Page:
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Elon Musk to Boeing on Race to Mars: 'The More, The Better'

Oct 19, 2016 04:55 AM EDT

Elon Musk and his commercial space flight company SpaceX is consistent in working for his dream of sending the first humans to Mars in 2025. But Musk found himself a competitor with Boeing, another commercial space flight company, who's CEO recently announced that he plans to beat Musk to Mars. The question now is, whose human-carrying rocket will make it to Mars first?

"I'm convinced the first person to step foot on Mars will arrive there riding a Boeing rocket," Boeing CEO Deni Muilenburg said in a statement during a conference in Chicago.

Not only Musk's SpaceX is targeting Mars, being the next frontier. Other organizations such as ESA, ISRO and the China Space Agency are also planning to reach Mars as soon as possible. But the forerunner in sending humans to Mars are NASA and its Journey to Mars mission that intends to send humans to Mars in 2030 and Musk's SpaceX mission to Mars in 2025.

SpaceX made news when CEO Elon Musk announced that the first batch of humans to land on Mars would leave Earth on 2024 and reach the red planet by 2025. However, Boeing contested by saying that the first humans to reach the red planet will arrive there using a Boeing spacecraft.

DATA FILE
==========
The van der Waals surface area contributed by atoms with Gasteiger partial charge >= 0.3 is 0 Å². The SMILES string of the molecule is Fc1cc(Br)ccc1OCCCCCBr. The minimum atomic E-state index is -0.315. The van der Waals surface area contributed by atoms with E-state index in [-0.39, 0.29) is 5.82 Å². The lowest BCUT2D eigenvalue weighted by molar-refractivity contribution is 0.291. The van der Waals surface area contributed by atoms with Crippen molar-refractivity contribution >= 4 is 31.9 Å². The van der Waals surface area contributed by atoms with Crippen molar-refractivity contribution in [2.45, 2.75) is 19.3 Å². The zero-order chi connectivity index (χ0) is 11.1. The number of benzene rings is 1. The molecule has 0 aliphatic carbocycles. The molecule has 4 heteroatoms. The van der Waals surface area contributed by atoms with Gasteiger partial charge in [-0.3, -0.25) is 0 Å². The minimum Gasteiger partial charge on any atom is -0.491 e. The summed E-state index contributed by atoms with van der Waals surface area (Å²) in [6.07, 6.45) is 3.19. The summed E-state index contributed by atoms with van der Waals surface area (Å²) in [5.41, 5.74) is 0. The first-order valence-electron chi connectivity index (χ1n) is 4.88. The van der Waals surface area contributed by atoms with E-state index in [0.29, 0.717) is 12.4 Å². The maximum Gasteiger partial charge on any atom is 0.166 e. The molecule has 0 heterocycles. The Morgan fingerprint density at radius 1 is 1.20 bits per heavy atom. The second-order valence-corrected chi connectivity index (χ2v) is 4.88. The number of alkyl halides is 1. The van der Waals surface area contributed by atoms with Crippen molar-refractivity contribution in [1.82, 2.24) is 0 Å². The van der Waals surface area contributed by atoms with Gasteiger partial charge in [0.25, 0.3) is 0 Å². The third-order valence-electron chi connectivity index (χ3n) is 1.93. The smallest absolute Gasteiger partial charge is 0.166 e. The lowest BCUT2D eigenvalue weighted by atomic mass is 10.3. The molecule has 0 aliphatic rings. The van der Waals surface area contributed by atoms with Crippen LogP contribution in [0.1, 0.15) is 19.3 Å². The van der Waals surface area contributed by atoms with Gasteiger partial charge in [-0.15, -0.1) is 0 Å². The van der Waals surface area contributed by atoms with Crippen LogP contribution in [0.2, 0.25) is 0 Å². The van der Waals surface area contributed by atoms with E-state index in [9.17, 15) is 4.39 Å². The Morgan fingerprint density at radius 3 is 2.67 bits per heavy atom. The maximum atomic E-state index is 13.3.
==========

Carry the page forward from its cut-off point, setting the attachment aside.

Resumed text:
In order to send humans to Mars, these space flight companies need to build the most powerful rockets capable of deep space explorations. NASA is currently building its Space Launch System (SLS) with the help of Boeing while SpaceX takes pride in its Mars Interplanetary Transport System (ITS).

NASA claims that the SLS will be the most powerful rocket ever built while the Mars ITS is threatening to take the title away from NASA's rocket. Boeing intends to become a vital player in colonizing Mars and with NASA's SLS, it might be possible.

Elon Musk accepted Boeing's challenge and seems to welcome the competition. "I really don't have any other motivation for personally accumulating assets, except to be able to make the biggest contribution I can to making life multi-planetary," SpaceX CEO Elon Musk said in a statement. "I think it's actually much better for the world if there are multiple companies or organizations building these interplanetary spacecraft. You know, the more the better."

Sending humans to Mars is not an easy feat, and the way the majority of the public and the scientific community see it, whoever built the most powerful rocket and whoever reach the red planet first, will make a mark in history; not only will their achievement be a win for the company but also a milestone for the human race.


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